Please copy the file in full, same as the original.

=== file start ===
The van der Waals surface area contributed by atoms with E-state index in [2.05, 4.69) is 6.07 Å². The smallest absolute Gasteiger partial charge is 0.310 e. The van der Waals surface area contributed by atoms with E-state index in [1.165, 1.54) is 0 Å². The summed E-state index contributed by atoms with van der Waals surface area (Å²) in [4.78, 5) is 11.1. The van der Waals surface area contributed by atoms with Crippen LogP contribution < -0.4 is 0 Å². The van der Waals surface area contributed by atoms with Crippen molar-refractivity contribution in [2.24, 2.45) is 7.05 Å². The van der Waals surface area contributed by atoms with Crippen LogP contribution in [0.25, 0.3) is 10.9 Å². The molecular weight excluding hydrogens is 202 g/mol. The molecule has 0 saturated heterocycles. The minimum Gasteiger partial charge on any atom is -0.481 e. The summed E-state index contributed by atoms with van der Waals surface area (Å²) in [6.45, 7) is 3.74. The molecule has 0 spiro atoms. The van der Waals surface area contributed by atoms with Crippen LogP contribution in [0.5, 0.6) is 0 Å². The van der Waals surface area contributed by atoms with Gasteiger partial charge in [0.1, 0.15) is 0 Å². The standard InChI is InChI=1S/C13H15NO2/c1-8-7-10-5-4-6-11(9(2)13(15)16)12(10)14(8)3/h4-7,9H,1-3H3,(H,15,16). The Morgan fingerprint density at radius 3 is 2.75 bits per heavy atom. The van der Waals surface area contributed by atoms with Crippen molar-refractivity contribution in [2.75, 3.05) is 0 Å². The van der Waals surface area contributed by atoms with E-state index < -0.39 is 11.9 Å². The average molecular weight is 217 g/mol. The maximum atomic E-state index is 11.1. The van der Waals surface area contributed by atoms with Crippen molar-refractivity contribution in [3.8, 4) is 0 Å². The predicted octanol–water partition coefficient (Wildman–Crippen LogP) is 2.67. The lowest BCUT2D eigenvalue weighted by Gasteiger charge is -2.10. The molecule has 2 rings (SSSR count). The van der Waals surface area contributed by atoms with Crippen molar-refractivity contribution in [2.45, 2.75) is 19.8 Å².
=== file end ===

The van der Waals surface area contributed by atoms with E-state index in [2.05, 4.69) is 6.07 Å². The smallest absolute Gasteiger partial charge is 0.310 e. The van der Waals surface area contributed by atoms with E-state index in [1.165, 1.54) is 0 Å². The summed E-state index contributed by atoms with van der Waals surface area (Å²) in [4.78, 5) is 11.1. The van der Waals surface area contributed by atoms with Crippen LogP contribution < -0.4 is 0 Å². The van der Waals surface area contributed by atoms with Crippen molar-refractivity contribution in [2.24, 2.45) is 7.05 Å². The van der Waals surface area contributed by atoms with Crippen LogP contribution in [0.25, 0.3) is 10.9 Å². The molecular weight excluding hydrogens is 202 g/mol. The molecule has 0 saturated heterocycles. The minimum Gasteiger partial charge on any atom is -0.481 e. The summed E-state index contributed by atoms with van der Waals surface area (Å²) in [6.45, 7) is 3.74. The molecule has 0 spiro atoms. The van der Waals surface area contributed by atoms with Crippen LogP contribution in [0.5, 0.6) is 0 Å². The van der Waals surface area contributed by atoms with Gasteiger partial charge in [0.1, 0.15) is 0 Å². The standard InChI is InChI=1S/C13H15NO2/c1-8-7-10-5-4-6-11(9(2)13(15)16)12(10)14(8)3/h4-7,9H,1-3H3,(H,15,16). The Morgan fingerprint density at radius 3 is 2.75 bits per heavy atom. The van der Waals surface area contributed by atoms with Crippen molar-refractivity contribution in [2.75, 3.05) is 0 Å². The van der Waals surface area contributed by atoms with E-state index < -0.39 is 11.9 Å². The average molecular weight is 217 g/mol. The maximum atomic E-state index is 11.1. The van der Waals surface area contributed by atoms with Crippen molar-refractivity contribution in [3.8, 4) is 0 Å². The predicted octanol–water partition coefficient (Wildman–Crippen LogP) is 2.67. The lowest BCUT2D eigenvalue weighted by Gasteiger charge is -2.10. The molecule has 2 rings (SSSR count). The van der Waals surface area contributed by atoms with Crippen molar-refractivity contribution in [2.45, 2.75) is 19.8 Å².